How can Dak Prescott top his best-in-NFL-history rookie campaign? By elevating his game against the best defenses the NFL has to offer.
Last year, the New York Giants had the second best real quarterback defensive rating in the NFL. And it showed up against Dak Prescott, who overall posted a 104.7 quarterback rating on the season, but didn’t do nearly as well in his two appearances against the Giants, his only two losses.
Let’s revisit Dak’s stats from last year.
We’ve highlighted his two worst games, both of which were against the Giants. In those two games, Dak went 42 of 82, for 392 yards, one TD and two INTs. His completion percentage was 51% (versus 67.6% on the year), his ANY/A was 3.61 (versus 7.9 on the year), and his quarterback rating was 58.59 (versus 104.7 on the year).
His other “bad” game was the first game against Philadelphia, when he went 19 for 39, for a 79.8 quarterback rating. Yet the Cowboys won that game after Dak rallied them from a 23-13 fourth quarter deficit to win 29-23 in overtime. Dak also didn’t have much time to get into a rhythm in the end-of-season game against Philadelphia, when he was pulled after throwing just eight passes.
If you removed these four games, this is what Dak Prescott’s stat line would look like.
These are 2016 MVP Matt Ryan numbers. Ryan’s quarterback rating was 117.1, and his ANY/A was 9.03. If Dak posted a 118.64 passer rating, it would be the fourth highest single season of all time. Moreover, if you give Dak credit for his rushing totals, in which he ran 57 times for 282 yards and six touchdowns, those numbers would look even better.
Last year, Dak played in only six games against teams that ranked in the top-10 on defensive real quarterback rating, and one of those was the meaningless last contest against Philadelphia, when he was pulled early. But only the Giants got the best of him and the Cowboys. This year, he’s likely to face stiffer competition, with the Giants still up twice, but also Denver, Kansas City, Arizona, the LA Chargers, and Seattle on the schedule.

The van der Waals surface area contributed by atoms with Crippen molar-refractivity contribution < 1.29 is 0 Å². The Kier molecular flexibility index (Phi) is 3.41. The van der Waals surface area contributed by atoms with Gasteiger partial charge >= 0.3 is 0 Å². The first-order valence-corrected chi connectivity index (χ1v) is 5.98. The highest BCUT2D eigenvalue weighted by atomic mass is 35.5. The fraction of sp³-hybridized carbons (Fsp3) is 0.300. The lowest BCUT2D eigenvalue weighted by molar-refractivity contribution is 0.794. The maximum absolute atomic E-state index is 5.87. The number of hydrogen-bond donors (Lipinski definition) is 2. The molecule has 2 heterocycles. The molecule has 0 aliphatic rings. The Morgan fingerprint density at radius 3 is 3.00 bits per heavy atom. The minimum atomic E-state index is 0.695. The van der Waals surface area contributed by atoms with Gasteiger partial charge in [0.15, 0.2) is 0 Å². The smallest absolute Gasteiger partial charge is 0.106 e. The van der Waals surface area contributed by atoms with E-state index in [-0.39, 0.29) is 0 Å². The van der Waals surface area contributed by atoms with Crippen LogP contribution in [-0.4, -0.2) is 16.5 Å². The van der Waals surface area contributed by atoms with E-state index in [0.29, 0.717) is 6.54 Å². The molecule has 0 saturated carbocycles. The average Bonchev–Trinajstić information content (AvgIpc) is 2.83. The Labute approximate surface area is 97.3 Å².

If preseason is any indication, the formula seems to be:
- Dez Bryant returning to his healthy, unstoppable ways
- Continued mind-meld with Cole Beasley
- Using Jason Witten on some down-the-field throws to supplement his normal chain-moving possession catches
- Much better reception rate with Brice Butler
- Additions of Rico Gathers as an explosive tight end option, and Ryan Switzer as a Cole Beasley clone with better after-the-catch running ability
- More shotgun and empty sets, and perhaps a more judicious use of his running ability.
Dak will need to continue protecting the football. But he’s certain to see the field better, understand the playbook better, and be able to execute plays better than he did last year. All of this bodes well for Dak figuring out the Giants, and once he does, the rest of the NFL better beware!